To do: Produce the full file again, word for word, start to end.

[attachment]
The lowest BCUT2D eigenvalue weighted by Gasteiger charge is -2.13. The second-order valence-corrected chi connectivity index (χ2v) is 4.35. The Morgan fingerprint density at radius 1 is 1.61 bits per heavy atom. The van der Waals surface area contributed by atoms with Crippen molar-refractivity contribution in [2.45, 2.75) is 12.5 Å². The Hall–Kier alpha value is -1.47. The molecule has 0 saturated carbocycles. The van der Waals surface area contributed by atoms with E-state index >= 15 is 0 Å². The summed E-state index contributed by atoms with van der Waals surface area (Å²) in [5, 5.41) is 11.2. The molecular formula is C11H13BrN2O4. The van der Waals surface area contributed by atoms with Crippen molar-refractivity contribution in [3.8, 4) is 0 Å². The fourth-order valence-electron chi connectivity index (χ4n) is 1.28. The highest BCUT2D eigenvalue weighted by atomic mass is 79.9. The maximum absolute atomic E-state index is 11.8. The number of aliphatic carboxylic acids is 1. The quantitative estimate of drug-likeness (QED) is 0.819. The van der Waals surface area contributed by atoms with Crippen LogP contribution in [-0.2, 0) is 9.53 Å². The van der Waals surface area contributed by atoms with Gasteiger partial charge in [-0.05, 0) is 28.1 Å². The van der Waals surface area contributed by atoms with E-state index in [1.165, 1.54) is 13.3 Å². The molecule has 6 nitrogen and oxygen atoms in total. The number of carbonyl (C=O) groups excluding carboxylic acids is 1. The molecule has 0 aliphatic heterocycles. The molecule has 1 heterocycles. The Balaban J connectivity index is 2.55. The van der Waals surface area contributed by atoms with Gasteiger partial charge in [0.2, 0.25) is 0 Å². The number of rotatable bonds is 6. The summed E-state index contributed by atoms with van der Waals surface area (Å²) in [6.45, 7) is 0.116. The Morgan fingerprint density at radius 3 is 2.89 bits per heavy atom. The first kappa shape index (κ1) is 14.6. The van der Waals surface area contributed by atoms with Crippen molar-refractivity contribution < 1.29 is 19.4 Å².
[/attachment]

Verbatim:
The lowest BCUT2D eigenvalue weighted by Gasteiger charge is -2.13. The second-order valence-corrected chi connectivity index (χ2v) is 4.35. The Morgan fingerprint density at radius 1 is 1.61 bits per heavy atom. The van der Waals surface area contributed by atoms with Crippen molar-refractivity contribution in [2.45, 2.75) is 12.5 Å². The Hall–Kier alpha value is -1.47. The molecule has 0 saturated carbocycles. The van der Waals surface area contributed by atoms with E-state index >= 15 is 0 Å². The summed E-state index contributed by atoms with van der Waals surface area (Å²) in [5, 5.41) is 11.2. The molecular formula is C11H13BrN2O4. The van der Waals surface area contributed by atoms with Crippen molar-refractivity contribution in [3.8, 4) is 0 Å². The fourth-order valence-electron chi connectivity index (χ4n) is 1.28. The highest BCUT2D eigenvalue weighted by atomic mass is 79.9. The maximum absolute atomic E-state index is 11.8. The number of aliphatic carboxylic acids is 1. The quantitative estimate of drug-likeness (QED) is 0.819. The van der Waals surface area contributed by atoms with Crippen LogP contribution in [-0.2, 0) is 9.53 Å². The van der Waals surface area contributed by atoms with Gasteiger partial charge in [-0.05, 0) is 28.1 Å². The van der Waals surface area contributed by atoms with E-state index in [1.165, 1.54) is 13.3 Å². The molecule has 6 nitrogen and oxygen atoms in total. The number of carbonyl (C=O) groups excluding carboxylic acids is 1. The molecule has 0 aliphatic heterocycles. The molecule has 1 heterocycles. The Balaban J connectivity index is 2.55. The van der Waals surface area contributed by atoms with Gasteiger partial charge in [0.2, 0.25) is 0 Å². The number of rotatable bonds is 6. The summed E-state index contributed by atoms with van der Waals surface area (Å²) in [6.45, 7) is 0.116. The Morgan fingerprint density at radius 3 is 2.89 bits per heavy atom. The first kappa shape index (κ1) is 14.6. The van der Waals surface area contributed by atoms with Crippen molar-refractivity contribution < 1.29 is 19.4 Å².